Richards Stele, a true gentleman and a true representative of the Eighteenth Century middle class, believed in certain virtues and principles of life He believed in honesty and truthfulness and in the purity of human relation ship and married love. He expressed his ideas on life and love in his dramas His plays are the true sentimental comedies which do not strike the false notes of the plays of Cibber.

The other notable dramatists of the age were Mrs. Susanna. Cent livre John Kelley. Hugh Kelly and Richards Cumberland. Mrs. Cent livre wrote may comedies and a few tragedies and farces. She could write graceful dialogues and some of her plays remind one of Congreve. Her best plays are The Gamester (1705) and ‘Bold Stroke for a wife’ (1718). John Kelly brought to England of the spirit of the French sentimental drama. The French drama was more sentimental than its English Counterpart. The French sentimentalists determined from the start to give to mankind their beliefs in the inherent goodness of the human soul in the corrupting ways of society, in the virtue of primitive emotions. The aim of these dramatists was laudable. But their execution was poor. In order to be true to their aim then ran away from realism. They Portrayed idealised characters Seldom to be found on this earth.

Olive Goldsmith was already a famous poet, novelist and essayist before he launched his dramatic activities. He was long against the sentimental comedy and he expressed his dissatisfaction with it in his paper on The Present State of Polite Learning in 1759. In 1768 he bought out his first comedy The Good Natured Man’ where he attacked sentimentalism. Goldsmith combines the various episodes in the play creditably and allows his audience to have a hearty laughter. But, though he attacks sentimentalism, yet he sometimes falls a prey to it. But in his next play ‘She stoops to Conquer’ or The Mistakes of Night, he removes all the defects of his first play. The plot is said to have been taken from his own experience. Here is feast of rich humour.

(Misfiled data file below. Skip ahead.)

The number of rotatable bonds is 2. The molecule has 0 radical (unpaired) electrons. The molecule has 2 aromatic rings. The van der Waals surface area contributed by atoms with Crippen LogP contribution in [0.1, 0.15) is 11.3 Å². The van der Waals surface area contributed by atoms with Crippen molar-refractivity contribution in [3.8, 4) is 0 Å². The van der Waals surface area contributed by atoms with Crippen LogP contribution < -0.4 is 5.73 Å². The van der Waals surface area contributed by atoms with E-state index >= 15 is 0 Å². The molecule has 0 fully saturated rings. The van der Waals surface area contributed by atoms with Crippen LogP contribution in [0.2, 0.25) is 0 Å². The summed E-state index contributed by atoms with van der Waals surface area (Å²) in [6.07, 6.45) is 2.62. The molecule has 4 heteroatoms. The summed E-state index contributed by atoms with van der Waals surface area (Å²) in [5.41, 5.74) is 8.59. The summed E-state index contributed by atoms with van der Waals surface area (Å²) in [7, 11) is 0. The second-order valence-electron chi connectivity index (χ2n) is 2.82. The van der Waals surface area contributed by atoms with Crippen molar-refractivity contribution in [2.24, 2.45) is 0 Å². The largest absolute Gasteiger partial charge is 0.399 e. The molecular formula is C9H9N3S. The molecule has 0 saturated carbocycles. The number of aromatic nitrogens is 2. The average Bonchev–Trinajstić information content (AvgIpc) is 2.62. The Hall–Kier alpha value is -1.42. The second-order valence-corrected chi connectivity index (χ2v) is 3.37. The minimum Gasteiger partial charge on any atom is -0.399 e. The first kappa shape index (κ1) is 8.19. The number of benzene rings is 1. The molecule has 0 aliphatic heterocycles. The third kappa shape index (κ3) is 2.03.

Richard Brinsley Sheridan (1751-1816) Statesman, parliamentarian and dramatist did great service to the English Stage by writing several comedies of considerable merit. His three comedies The Rivals (1775). The School of Scandal (1777) and The Critic (1779) were very popular on the English Stage. Sheridan has not the gentle humour of a Goldsmith, but he has the true wit of a Congreve. He also draws inspiration from Ben Jonson.

Sheridan’s best drama is his school for Scandal. It is a brilliant comedy of manners and intrigue, it has well worked out plot and some finely drawn characters. The dialogue is witty and brilliant, reminding one of Congreve.. The situation gradually unfold themselves to a climax, they are never melodramatic. The touch of sentimentalism, found in “The Rivals’ in absent here. Sheridan gives his audience a true picture of the scandal loving society of his age. His purpose is a worthy one, but the never appears to be a moralist. He creates laughter by exploiting humorous but real situation and by his sparkling wit.

With Goldsmith and Sheridan we come to the ‘Revival of English Comedy’ and also reach the end of it for a century or so. The whole of the Nineteenth Century is singularly deficient in comedy unless we come to show and Oscar Wilde. The nineteenth century was largely concerned with serious and lofty ideas so poetic dramas were written but they were hardly successful on stage.